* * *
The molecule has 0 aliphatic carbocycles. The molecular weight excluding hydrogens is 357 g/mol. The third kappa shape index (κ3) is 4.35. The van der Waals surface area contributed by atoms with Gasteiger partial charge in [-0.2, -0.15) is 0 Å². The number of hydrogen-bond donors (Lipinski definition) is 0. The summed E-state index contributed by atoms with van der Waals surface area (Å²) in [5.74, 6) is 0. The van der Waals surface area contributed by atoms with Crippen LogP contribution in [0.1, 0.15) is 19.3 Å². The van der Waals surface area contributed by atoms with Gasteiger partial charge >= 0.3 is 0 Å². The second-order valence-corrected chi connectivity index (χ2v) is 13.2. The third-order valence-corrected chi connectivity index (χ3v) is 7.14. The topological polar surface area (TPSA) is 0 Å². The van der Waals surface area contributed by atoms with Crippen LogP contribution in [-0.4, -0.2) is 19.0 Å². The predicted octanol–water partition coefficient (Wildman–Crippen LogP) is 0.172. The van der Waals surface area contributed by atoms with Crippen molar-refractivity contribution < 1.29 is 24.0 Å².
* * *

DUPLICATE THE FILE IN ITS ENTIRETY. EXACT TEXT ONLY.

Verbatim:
The molecule has 0 aliphatic carbocycles. The molecular weight excluding hydrogens is 357 g/mol. The third kappa shape index (κ3) is 4.35. The van der Waals surface area contributed by atoms with Gasteiger partial charge in [-0.2, -0.15) is 0 Å². The number of hydrogen-bond donors (Lipinski definition) is 0. The summed E-state index contributed by atoms with van der Waals surface area (Å²) in [5.74, 6) is 0. The van der Waals surface area contributed by atoms with Crippen LogP contribution in [0.1, 0.15) is 19.3 Å². The van der Waals surface area contributed by atoms with Gasteiger partial charge >= 0.3 is 0 Å². The second-order valence-corrected chi connectivity index (χ2v) is 13.2. The third-order valence-corrected chi connectivity index (χ3v) is 7.14. The topological polar surface area (TPSA) is 0 Å². The van der Waals surface area contributed by atoms with Crippen LogP contribution in [-0.4, -0.2) is 19.0 Å². The predicted octanol–water partition coefficient (Wildman–Crippen LogP) is 0.172. The van der Waals surface area contributed by atoms with Crippen molar-refractivity contribution < 1.29 is 24.0 Å².